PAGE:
Glad You Asked, Q1

March 23rd, 2017

Are you working on a new manuscript?

I’m struggling my way through a book set in San Diego in 1941, shortly before Pearl Harbor. Here’s the beginning, or the beginning at the moment:

Jorge lifted the slimy creature to his lips and bit it right between the eyes.

I shuddered as I watched.  “Doesn’t that taste muddy and disgusting?”

 “Nah,” he said, wiping mud from his mouth. “Is only salty. This way they don’t die but only sleep, stay fresh.” He threw the octopus into a bucket and slipped through the mud flats to another hole in the muck. He filled a baster from a mud-spattered Clorox bottle and squirted the bleach into a hole. When the occupant slithered to the surface, Jorge pulled it out and bit it, too. “You want?  Make good stew.”

I shook my head.  I preferred fish that came in cans and was mixed with mayo and chopped celery.

San Diego's Santa Fe train station

San Diego’s Santa Fe train station 1940s

Congratulations, Late Bloomer!

JC KatoJC Kato has won the 2015 Cushman Late Bloomer Award with her manuscript for Finding Moon Rabbit,  the incredible story of Koko Hayashi, a ten-year-old girl who doesn’t follow rules, but must survive with her mother and sister in a Wyoming internment camp. JC said she’s been wanting to write this story ever since she married into the Kato family, and now she has. I chose Finding Moon Rabbit because the writing is strong and authentic, Koko is an intriguing and original character, and the subject matter is compelling and important. Well done, JC. I look forward to reading the finished book.

So all you over-fifties, think about applying. Next year I could be congratulating you.

The Polish word for family

RodzinaQ: Choosing names. Is there a story behind the names you’ve chosen for your characters? (e.g., Brat becomes Beetle becomes Alyce)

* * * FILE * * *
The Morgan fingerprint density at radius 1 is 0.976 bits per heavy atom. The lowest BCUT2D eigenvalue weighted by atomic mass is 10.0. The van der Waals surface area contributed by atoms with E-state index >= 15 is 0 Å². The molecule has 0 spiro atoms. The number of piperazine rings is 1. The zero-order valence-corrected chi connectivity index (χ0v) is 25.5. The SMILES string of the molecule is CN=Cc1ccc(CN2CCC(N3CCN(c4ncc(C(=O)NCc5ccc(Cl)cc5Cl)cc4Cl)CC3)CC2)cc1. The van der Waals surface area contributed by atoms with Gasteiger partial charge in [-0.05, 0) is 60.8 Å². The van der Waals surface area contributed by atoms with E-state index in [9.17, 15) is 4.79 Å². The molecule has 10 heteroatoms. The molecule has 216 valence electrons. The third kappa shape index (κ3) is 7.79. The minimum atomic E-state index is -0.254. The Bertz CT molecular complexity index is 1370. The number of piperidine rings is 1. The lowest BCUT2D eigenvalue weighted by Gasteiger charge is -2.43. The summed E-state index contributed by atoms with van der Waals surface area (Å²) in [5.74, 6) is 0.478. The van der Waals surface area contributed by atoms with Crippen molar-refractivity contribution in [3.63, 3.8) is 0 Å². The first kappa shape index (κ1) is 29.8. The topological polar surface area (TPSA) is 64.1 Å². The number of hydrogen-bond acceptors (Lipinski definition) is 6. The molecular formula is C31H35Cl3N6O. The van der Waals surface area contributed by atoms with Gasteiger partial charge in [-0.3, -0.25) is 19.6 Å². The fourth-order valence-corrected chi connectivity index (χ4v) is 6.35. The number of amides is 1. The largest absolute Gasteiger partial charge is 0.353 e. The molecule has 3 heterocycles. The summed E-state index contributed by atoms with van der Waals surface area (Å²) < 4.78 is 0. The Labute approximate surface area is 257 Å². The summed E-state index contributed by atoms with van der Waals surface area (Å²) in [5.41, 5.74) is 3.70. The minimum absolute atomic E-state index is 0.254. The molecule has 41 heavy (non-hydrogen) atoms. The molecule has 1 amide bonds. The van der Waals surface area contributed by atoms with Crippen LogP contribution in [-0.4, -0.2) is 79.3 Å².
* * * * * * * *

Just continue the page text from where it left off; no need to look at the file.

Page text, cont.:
A: There is no good answer to this question. Names just pop into my head, often before the story does. But there is a story behind Rodzina: When I was ten, my Grandma Lipski took me to the Polish cemetery in Chicago to show me her mother’s grave. In front of a gravestone marked Rodzina Czerwinski, she sat and cried. Many years later when I was writing a book about a Polish girl from Chicago, I decided to call her Rodzina after my great-grandmother. I checked with my father to make sure I had the spelling correct, and he told me that rodzina was not her first name but was the Polish word for family. The gravestone marked the resting place of the rodzins Czerwinski, or Czerwinski family. The book Rodzina is all about the search for family, so I decided that while Rodzina was not my great- grandmother’s name, it was the perfect name for the girl in my story. And so she is Rodzina.

My writing future

Copyright-free image of Elvis Presley from the Library of Congress collectionI was asked not long ago if I plan to write in other formats—plays, poetry, screenplays, or picture books. My short answer was good grief, no! but here’s more. I think I wrote all the plays, poetry, and screen plays that I had inside me before I was fifteen. I still have boxes of them: plays like “Jingle Bagels,” the story of Santa Claus going down the wrong chimney on Christmas Eve and finding himself in a Jewish home; a notebook called Plots for Elvis Movies; and of course poetry, poetry I wrote when I was happy, angry, frightened, in love, broken hearted—even a series of poems based on the life of Elvis (do you see a theme here?). No, I believe I’ll stick to middle-grade novels. They have gotten me this far.

About a Boy